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9 Ways to Become a Safer Driver

Once you've assessed your limitations, take steps to improve your skills

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You've probably been driving for decades, which can be a benefit; experience matters on the road. But time behind the wheel can lead to ingrained bad habits, too. You also may not notice when your skills are diminishing. Here are some ways to remain a safe driver.

1. Get refitted

Are you sitting the appropriate distance from the steering wheel? Are your mirrors adjusted properly? Would elevating your seat help you see traffic better? You've probably been driving a certain way in your car for long enough that you don't recognize bad habits. Attend a free virtual workshop from CarFit, an educational program created in collaboration with AAA, AARP and the American Occupational Therapy Association (AOTA). In 90 minutes, CarFit instructors will show you how to take proper measurements to improve your visibility and vehicle control. Sign up for a workshop at

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2. Keep your body fit

You may be sitting, but driving can be a physically demanding activity. There is a reason race car drivers train like athletes or why we often feel exhausted after a commute through heavy traffic. “Staying active is a really good thing to do because it reinforces that mind-and-body connection,” says Sarah Pearcy, a certified self-assessment facilitator for older drivers. “It helps with your balance and your strength.” Be sure to keep up, or boost, your fitness routine. A good guideline is to get 30 minutes of light cardio or resistance strength exercise per day.

3. End the multitasking

If you've been driving for many decades, you may feel you can do it without thinking. And so you may fuss with your phone, play DJ, drink coffee, tinker with the navigation system or get into deep conversations while still driving. All of these put you at greater risk of accidents, particularly as your reaction time and overall vision decrease. Older drivers take their eyes off the road for eight seconds longer than younger drivers when adjusting or tapping on the navigation system, AAA researchers found. “There are no super multitaskers,” says Jake Nelson, director of traffic safety and advocacy for AAA. “Somebody who is over 65 and exposed to the same distractions will struggle more with managing that distraction.” Every day, eight people are killed in car crashes involving a distracted driver, according to the National Highway Traffic Safety Administration. Make a conscious effort to focus more on the road and less on everything else.

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4. Get better acquainted with your car

Car technology has advanced rapidly in recent years, with lane-drifting alerts, parking sensors and other safety features. But many older drivers whose experience behind the wheel spans decades may not use all the tech their car has built in. Take AARP's free online Smart DriverTEK workshop to learn about how modern safety technology works. Go to to sign up for a virtual workshop with a live instructor or to take a self-guided online course.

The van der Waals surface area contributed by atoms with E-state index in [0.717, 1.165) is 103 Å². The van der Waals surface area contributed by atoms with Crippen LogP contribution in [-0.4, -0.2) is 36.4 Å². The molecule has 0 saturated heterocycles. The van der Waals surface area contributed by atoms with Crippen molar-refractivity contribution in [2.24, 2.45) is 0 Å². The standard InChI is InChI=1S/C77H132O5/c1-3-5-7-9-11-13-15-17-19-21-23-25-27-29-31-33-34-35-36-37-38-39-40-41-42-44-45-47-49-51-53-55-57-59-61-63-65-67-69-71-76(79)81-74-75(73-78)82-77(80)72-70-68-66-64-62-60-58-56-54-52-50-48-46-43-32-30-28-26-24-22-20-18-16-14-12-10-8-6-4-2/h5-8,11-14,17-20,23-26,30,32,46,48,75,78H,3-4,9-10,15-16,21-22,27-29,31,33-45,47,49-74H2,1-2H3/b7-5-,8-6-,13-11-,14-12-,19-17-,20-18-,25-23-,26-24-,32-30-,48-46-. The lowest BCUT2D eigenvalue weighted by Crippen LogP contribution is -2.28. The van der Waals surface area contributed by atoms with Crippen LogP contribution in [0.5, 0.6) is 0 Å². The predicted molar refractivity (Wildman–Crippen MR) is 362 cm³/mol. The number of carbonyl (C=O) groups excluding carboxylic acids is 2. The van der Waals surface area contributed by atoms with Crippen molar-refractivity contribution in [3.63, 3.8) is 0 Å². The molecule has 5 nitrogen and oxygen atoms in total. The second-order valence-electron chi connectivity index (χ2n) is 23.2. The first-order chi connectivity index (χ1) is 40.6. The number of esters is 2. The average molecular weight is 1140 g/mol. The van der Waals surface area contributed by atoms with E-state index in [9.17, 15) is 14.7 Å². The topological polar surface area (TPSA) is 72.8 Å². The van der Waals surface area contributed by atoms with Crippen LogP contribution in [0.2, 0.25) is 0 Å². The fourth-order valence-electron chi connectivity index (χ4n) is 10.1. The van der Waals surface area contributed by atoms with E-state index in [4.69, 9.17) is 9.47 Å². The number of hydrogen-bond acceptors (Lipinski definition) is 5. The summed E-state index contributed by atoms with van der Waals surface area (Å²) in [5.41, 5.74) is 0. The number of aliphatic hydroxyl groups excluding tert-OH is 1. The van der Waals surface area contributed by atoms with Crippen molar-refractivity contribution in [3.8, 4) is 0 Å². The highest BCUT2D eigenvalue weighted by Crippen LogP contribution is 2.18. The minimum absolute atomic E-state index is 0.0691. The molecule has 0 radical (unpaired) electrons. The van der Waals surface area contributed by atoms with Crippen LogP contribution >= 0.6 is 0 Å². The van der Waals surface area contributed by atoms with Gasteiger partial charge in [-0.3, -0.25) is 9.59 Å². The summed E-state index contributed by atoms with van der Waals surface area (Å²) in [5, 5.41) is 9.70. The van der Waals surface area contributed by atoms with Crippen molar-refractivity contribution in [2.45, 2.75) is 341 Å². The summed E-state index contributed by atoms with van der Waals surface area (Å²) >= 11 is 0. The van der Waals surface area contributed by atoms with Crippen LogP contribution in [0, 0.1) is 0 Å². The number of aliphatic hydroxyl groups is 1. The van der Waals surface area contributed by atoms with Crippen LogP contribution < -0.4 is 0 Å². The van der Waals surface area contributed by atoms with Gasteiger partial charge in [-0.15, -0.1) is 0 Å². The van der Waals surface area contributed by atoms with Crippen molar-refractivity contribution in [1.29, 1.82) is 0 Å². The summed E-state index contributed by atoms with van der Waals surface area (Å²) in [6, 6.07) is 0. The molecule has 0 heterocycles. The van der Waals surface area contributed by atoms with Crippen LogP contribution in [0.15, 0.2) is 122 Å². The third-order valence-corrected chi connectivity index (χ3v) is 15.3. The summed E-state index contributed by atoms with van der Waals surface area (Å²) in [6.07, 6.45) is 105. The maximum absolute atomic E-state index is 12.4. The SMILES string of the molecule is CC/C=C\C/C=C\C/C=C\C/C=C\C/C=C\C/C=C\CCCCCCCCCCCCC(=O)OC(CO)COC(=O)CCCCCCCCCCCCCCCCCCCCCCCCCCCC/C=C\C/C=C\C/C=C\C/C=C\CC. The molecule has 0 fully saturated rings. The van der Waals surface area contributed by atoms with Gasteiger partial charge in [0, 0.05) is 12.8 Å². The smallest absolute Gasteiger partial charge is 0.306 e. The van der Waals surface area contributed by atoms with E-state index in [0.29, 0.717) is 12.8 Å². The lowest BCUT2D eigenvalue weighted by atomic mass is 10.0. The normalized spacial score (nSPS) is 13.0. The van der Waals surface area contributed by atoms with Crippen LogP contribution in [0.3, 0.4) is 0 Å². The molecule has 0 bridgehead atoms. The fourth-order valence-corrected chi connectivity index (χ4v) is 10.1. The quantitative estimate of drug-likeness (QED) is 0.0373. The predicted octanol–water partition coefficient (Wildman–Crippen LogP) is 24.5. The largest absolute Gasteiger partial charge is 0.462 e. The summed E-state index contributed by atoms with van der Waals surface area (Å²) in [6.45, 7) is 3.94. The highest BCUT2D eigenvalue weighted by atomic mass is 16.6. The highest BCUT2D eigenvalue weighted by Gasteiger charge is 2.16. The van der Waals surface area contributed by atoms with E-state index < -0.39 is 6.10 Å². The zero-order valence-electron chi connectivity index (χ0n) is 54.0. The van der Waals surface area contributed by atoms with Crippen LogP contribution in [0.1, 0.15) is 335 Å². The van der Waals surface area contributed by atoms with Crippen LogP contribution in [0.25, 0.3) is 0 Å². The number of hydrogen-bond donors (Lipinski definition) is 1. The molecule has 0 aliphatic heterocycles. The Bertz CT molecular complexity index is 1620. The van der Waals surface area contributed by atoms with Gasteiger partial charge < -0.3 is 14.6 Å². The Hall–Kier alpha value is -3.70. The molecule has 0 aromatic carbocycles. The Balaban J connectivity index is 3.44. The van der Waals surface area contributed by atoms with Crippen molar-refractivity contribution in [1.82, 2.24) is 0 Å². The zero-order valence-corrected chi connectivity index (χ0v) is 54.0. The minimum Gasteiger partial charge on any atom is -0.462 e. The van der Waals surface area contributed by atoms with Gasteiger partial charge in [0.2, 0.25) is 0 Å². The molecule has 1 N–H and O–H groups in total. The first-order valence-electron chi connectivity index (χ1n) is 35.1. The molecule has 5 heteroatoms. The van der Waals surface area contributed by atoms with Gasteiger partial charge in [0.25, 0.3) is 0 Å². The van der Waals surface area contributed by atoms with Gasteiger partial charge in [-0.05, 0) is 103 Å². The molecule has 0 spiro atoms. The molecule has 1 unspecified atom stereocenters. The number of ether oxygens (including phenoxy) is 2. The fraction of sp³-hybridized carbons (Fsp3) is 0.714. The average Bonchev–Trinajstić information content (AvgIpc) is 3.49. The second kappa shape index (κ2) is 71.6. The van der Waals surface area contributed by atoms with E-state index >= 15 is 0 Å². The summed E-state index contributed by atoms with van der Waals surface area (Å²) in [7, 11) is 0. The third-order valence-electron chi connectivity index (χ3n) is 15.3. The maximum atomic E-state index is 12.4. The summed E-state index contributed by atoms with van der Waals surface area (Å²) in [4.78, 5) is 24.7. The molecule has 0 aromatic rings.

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5. Do a quick safety check

Be more conscious about taking your time before starting your drive. “We're more at risk if we hop in the car and go, and we just don't take a minute to adjust our seats, adjust our mirrors and make sure our seat belts are on,” says Elin Schold Davis of the AOTA Older Driver Initiative. It also helps to think through your route before setting off. If you've ever taught a teenager to drive, you know how diligent you were about making sure everything was just so. Do that for yourself, too.

6. Increase your distance

It is important to keep pace with traffic, but a little extra space between you and other cars can't hurt. Remember the three-second rule: Pick a stationary object alongside the road ahead. Note when the back of the car in front of you passes the object. The front of your car should come to that object at least three seconds later.

7. Get monitored

In the past few years, insurance companies have offered potential rate discounts to drivers who outfit their cars with a monitoring device. Another helpful aspect of these programs is that you can receive feedback on your driving. So if you're speeding, driving too slowly, taking corners too quickly, accelerating too quickly or slamming on your brakes, you will learn this in your driving report. That can help you correct bad habits or behaviors before you end up getting a ticket or causing an accident, says Penny Gusner, senior consumer analyst for

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8. Take a driving improvement course

Driver's ed isn't just for teenagers. Courses like the AARP Smart Driver online course can teach you updated strategies to deal with real-life situations, give you tips for maintaining your vehicle and teach you defensive driving techniques. By taking such a course, you may also get a discount on your auto insurance. To learn more, go to

9. Make pain go away

Sometimes driving can cause discomfort, especially in the neck, shoulders or hands. And that in turn can make driving more difficult. If you experience persistent pain in the car, you should make an appointment with an occupational therapist who specializes in driving, Schold Davis says. Such a professional can also help you identify adaptive features that can be added to your car, as well as other adjustments that can be made. For instance, if you have upper-body arthritis and have trouble reaching for your turn signal, “they can move your blinker,” she says. “There are solutions to these problems other than living with it and just being in pain.”

Use the PDF below to assess your safe driving skills

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